The past couple of months have not been kind to Ambarella (NASDAQ:AMBA). Shares were crushed by 40% in September, followed by a 14% sell-off in October. The video processing chipmaker started off this week with another sell-off, this time thanks to an analyst downgrade. While Pacific Crest analyst Brad Erickson still has Ambarella at the equivalent of a "buy" rating, the analyst dramatically cut his estimates and price target. The latter dropped from $102 to $77.

Should investors be concerned about Ambarella's prospects?

Word on the Street
Most of the recent pessimism surrounding Ambarella can be tied back to main flame GoPro (NASDAQ:GPRO). GoPro missed revenue estimates last quarter and also provided lackluster guidance for the fourth quarter. The company also said it priced its new HERO4 Session waterproof camera too high at $400 and will need to lower prices to spur demand.

But Erickson believes GoPro inventory is swelling at retailers, which wouldn't bode well for Ambarella either since that would effectively translate into its chips sitting on shelves collecting dust as well. High performance action cameras haven't gained enough adoption as a product category to the point where they are a popular holiday gift, such as TVs or other types of gadgets.

As a result, the analyst is reducing his full-year estimates to $320.8 million in revenue and $3.02 in earnings per share. The consensus estimates call for $322.3 million in sales and earnings per share of $3.06. But Erickson is still bullish on Ambarella overall, citing opportunities in drones, surveillance, automotive cameras, and police cameras.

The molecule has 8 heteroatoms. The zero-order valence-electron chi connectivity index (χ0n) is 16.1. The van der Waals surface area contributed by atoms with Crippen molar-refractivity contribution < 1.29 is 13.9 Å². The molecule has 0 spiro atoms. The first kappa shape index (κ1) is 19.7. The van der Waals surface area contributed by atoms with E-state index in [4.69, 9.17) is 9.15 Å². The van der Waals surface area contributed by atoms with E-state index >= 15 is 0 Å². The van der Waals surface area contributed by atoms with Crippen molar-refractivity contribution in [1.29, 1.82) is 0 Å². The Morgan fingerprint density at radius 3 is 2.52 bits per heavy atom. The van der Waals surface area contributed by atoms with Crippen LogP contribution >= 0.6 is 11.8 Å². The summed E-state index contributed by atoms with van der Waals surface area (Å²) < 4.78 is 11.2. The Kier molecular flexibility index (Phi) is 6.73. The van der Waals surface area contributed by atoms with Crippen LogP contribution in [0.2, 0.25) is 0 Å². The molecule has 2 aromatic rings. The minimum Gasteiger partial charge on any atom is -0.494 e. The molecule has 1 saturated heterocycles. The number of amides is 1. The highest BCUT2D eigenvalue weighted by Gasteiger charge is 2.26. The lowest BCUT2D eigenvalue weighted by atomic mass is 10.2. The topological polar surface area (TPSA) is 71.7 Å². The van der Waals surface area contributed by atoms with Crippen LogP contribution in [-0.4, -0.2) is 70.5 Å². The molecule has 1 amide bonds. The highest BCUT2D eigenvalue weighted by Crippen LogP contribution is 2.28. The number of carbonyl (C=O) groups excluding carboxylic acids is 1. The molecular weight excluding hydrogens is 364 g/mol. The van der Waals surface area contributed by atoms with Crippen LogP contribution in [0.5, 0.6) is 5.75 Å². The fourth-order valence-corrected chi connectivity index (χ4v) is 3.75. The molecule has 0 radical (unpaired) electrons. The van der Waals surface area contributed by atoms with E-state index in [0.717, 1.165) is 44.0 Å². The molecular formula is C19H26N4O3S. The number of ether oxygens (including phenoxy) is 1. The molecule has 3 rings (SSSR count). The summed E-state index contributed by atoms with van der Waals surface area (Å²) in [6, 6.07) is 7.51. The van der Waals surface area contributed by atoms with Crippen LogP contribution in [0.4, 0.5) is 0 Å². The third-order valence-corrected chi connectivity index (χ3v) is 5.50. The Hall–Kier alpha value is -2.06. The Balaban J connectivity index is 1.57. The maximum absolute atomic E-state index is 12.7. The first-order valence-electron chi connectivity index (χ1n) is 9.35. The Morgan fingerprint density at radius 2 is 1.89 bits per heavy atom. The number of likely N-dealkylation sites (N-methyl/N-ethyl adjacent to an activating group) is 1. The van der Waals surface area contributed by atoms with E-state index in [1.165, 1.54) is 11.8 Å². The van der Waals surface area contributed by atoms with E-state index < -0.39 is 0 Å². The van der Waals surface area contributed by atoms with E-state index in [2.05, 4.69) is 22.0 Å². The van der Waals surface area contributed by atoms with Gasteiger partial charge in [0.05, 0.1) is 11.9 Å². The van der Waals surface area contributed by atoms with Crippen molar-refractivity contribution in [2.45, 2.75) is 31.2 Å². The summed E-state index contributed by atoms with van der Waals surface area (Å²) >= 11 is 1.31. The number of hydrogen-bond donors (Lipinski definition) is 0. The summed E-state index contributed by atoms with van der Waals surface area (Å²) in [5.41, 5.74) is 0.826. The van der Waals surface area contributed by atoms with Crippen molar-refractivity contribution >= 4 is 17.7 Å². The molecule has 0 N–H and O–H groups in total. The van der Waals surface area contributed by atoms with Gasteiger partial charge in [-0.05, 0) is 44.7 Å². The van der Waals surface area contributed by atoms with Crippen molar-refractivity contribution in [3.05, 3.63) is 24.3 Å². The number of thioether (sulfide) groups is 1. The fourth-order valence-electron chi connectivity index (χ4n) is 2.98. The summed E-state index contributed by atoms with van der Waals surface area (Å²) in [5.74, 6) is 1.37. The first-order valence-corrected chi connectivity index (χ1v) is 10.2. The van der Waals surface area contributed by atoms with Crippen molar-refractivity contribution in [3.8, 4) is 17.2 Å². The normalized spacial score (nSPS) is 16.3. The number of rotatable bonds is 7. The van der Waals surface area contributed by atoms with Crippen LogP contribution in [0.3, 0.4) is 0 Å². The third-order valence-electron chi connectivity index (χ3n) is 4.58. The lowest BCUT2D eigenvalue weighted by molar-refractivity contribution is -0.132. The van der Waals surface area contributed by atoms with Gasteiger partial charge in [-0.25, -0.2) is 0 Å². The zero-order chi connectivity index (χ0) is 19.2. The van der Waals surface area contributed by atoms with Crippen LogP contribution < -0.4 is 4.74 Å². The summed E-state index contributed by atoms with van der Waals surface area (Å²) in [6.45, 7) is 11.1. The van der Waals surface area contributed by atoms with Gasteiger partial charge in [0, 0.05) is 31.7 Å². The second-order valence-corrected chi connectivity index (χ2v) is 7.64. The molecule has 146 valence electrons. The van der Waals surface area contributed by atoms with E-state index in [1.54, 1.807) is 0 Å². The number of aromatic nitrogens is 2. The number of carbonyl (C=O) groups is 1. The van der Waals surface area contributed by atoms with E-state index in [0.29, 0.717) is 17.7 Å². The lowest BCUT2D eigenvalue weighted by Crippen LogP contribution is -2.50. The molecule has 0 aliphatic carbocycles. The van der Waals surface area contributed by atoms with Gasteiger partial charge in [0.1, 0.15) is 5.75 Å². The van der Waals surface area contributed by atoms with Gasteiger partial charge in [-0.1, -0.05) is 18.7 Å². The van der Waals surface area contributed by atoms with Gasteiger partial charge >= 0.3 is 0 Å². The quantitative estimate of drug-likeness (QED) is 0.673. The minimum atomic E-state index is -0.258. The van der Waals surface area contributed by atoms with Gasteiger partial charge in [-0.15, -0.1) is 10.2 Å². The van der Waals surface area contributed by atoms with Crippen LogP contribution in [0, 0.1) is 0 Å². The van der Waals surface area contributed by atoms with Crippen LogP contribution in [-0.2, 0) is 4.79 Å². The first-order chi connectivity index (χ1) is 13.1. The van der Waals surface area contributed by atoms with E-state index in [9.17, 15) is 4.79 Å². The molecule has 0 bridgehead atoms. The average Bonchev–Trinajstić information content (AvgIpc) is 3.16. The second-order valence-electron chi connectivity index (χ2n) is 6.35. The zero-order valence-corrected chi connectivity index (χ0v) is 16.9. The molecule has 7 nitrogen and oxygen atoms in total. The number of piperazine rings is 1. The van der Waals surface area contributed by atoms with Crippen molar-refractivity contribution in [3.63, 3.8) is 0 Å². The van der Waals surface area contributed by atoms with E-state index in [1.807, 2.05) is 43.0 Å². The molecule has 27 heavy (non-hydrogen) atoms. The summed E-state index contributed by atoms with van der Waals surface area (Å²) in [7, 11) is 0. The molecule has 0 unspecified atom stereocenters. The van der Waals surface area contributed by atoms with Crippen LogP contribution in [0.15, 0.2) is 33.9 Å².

Where does Ambarella go from here?
However, Ambarella won't go uncontested in those markets. The drone market, in particular, is going to be a tough market to crack, particularly as larger chipmakers are looking to jump into tangential markets as their own core markets begin to slow.

Qualcomm (NASDAQ:QCOM) recently launched its Snapdragon Flight platform that poses a significant threat to Ambarella. Snapdragon processors can single-handedly perform many of the tasks that are currently performed by multiple components. By consolidating these functions, Qualcomm can offer manufacturers cost savings and design efficiencies, which can potentially bring down prices and subsequently boost consumer demand. Qualcomm has plenty of experience building these types of platforms, so it shouldn't be taken lightly.

Diversify, diversify, diversify
Ambarella's precipitous rise and dominant investing thesis always hinged on GoPro's success, and while the company will do its best to diversify into new market segments and broaden its customer base, the ties to GoPro have been painful recently.

Another aspect of Ambarella's ties to GoPro that sometimes goes unnoticed (which is true of many customer/supplier relationships) is the fact that Ambarella is also at the mercy of GoPro's pricing strategy. GoPro clearly made a pricing mistake with the HERO4 Session (which carries an Ambarella A7LS chip), which is exposing Ambarella to significant inventory risk. The only silver lining here is that if anyone is going to eat an inventory writedown, it'll be GoPro and not Ambarella.

Having significant customer concentration is always a double-edged sword and, in this case, GoPro's troubles will continue to weigh on Ambarella in the near term.

Evan Niu, CFA has no position in any stocks mentioned. The Motley Fool owns shares of and recommends Ambarella, GoPro, and Qualcomm. Try any of our Foolish newsletter services free for 30 days. We Fools may not all hold the same opinions, but we all believe that considering a diverse range of insights makes us better investors. The Motley Fool has a disclosure policy.